For many mathematical problems, such as finding area under a curve, it may not be possible to find an exact formula. But still these can be computed to arbitrary precision by using appoximate methods. In this lab you will learn how to code these approximation methods to solve these problems using a computer.
The problem finding area under a curve means calculating the area between a give curve and the x-axis( the line y=0), between two limits, say x=a and x=b. As you can remember from you high school mathematics, this problem is easily solvable by finding the integral of the function and plugging the values of the limits in the intergral. The difference of the limits gives the area under then curve. But there are some mathematical functions which are not integrable. Also, this method is applicable for only smooth functions. Can something be done to find the area under the curves which are not well behaved?
It turns out that people were able to "approximate" the solution to this problem to any reasonable arbitrary degree, for any arbitrary curve much before integration was discovered. As we all know that rectangle is the easiest of geometrical figures to find the area of, so the task of finding the area under a curve was expressed as a problem of finding the area of vertical rectangular strips. The boundary limits is divided into some x equal intervals of length(l) equal to l=(b-a)/n. Now, the area falling under each of these strips is approximated using an rectangle whose width is equal to the width of interval and height is equal to the value of the function at the beginning of the interval. A variation of this algorithm takes the value of the function at the middle of the interval. Now, the area under the curve is just the sum of areas of the individual strips.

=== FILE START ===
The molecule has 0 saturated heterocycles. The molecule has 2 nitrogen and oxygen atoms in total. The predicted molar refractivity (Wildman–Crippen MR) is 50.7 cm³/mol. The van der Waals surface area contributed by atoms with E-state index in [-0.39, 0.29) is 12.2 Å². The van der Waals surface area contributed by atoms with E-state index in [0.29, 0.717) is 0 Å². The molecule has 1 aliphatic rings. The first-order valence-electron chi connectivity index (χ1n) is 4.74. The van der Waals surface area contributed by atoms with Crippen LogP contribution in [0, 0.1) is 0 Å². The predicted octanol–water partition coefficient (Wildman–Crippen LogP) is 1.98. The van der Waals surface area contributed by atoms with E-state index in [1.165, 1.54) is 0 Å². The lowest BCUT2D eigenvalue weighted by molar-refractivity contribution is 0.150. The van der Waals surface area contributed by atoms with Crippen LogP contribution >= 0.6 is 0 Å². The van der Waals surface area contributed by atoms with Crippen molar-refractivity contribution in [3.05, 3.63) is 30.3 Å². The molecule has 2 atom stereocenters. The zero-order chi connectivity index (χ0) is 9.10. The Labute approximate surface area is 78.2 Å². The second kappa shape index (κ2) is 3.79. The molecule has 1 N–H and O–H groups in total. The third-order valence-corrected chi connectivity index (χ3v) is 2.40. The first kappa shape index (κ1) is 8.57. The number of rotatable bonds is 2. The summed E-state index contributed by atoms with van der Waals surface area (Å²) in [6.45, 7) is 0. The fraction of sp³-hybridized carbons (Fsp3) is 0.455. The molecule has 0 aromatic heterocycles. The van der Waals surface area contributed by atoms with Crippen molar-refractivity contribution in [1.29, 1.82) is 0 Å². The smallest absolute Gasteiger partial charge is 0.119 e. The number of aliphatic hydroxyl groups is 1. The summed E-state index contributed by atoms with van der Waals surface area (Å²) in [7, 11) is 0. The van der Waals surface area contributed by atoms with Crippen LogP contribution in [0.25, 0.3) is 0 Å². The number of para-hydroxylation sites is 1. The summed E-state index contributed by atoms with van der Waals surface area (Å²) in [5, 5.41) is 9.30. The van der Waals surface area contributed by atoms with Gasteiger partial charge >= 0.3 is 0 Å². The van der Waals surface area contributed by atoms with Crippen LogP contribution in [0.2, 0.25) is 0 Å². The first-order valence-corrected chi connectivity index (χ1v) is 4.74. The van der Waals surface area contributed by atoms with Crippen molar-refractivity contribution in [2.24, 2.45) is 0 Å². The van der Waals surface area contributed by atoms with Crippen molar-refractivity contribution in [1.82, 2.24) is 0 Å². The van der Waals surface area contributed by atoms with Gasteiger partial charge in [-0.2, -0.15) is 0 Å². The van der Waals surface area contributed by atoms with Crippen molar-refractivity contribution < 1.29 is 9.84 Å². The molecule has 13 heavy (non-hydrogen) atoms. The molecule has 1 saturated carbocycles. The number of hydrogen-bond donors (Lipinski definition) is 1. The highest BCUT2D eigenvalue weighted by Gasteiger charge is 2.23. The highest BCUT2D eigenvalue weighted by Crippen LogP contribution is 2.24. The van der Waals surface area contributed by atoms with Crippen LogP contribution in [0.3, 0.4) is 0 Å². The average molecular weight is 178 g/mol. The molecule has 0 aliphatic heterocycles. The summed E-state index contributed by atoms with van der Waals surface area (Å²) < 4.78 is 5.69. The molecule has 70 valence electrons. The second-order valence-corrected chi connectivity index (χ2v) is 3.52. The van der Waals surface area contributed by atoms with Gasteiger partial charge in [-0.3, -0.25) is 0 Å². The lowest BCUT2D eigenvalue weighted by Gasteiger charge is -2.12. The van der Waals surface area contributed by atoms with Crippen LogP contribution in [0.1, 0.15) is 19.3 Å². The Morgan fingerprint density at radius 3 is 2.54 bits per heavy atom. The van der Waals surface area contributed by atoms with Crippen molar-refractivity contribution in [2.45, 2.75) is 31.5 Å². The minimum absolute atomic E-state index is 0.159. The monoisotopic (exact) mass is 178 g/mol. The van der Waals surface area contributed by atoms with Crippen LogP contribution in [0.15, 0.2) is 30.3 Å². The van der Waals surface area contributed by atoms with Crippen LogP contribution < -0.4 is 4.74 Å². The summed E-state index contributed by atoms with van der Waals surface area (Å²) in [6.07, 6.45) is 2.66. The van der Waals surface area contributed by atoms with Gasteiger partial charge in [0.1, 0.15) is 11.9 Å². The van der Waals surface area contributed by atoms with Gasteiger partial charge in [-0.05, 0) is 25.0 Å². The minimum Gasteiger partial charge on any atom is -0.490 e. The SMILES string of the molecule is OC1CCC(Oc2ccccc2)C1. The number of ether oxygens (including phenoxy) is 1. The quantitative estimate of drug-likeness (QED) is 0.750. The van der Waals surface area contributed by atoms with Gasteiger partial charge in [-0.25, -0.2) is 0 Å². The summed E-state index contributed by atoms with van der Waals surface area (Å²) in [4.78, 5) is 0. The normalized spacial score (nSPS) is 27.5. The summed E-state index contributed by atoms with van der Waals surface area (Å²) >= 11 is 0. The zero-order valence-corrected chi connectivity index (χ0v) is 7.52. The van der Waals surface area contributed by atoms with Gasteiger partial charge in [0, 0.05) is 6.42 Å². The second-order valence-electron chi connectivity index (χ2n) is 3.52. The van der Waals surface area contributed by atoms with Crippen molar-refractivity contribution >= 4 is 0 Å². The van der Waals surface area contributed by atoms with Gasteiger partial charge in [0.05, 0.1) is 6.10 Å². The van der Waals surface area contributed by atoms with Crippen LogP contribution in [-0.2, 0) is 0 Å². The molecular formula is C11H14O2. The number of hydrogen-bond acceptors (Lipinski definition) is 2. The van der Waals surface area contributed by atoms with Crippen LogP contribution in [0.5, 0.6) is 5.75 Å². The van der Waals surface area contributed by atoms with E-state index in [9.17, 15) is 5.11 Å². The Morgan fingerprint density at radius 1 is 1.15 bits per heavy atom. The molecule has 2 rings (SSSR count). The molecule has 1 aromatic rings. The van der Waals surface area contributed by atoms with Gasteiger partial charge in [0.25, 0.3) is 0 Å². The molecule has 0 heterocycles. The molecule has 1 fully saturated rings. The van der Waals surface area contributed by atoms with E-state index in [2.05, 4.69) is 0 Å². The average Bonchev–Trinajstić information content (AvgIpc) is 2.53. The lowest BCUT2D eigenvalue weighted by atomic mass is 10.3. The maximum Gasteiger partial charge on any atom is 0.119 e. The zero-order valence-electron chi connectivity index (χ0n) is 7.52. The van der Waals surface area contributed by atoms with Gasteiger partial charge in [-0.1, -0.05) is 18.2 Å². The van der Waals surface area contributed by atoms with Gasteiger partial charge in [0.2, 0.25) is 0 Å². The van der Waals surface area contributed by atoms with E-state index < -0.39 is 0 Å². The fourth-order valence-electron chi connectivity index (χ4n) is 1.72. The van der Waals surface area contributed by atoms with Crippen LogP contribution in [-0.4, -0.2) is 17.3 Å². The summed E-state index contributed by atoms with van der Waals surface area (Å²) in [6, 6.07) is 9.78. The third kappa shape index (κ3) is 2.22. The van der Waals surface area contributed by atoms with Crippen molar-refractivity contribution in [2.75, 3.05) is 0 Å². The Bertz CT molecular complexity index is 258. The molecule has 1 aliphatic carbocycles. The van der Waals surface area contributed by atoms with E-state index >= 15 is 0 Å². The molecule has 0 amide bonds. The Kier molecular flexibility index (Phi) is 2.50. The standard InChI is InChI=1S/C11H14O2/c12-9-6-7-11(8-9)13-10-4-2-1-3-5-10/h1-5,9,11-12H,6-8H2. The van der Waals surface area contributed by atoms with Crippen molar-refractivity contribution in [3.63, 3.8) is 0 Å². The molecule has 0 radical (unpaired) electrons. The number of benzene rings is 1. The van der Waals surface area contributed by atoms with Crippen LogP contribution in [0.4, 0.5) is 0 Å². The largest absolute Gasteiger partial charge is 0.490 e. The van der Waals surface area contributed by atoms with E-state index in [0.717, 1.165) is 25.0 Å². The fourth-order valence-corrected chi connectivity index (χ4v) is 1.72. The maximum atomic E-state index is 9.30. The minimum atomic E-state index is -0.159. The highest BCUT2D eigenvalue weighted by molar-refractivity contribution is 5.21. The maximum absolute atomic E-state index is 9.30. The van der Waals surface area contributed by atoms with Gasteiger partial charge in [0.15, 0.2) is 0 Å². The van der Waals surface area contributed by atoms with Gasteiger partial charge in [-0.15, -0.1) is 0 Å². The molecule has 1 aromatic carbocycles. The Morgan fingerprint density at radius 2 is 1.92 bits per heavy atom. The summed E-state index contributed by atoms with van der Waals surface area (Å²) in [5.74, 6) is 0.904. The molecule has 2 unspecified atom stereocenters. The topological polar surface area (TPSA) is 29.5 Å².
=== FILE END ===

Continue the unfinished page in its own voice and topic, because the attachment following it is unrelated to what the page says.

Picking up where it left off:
It is easy to see that the result of this approximation would get better and better as the legnth of the interval is decreased. If they are made infinitesimally small, then we can get the exact area under the curve. But this is not possible using a computer where you can only specify numbers to a certain degree of precision. Still it is possible to approximate the area under the curve to a reasonable degree for practical purposes using a computer.
In this lab you calculate the area under the curve using approximation techniques.
Procedure for the experiment is as follows.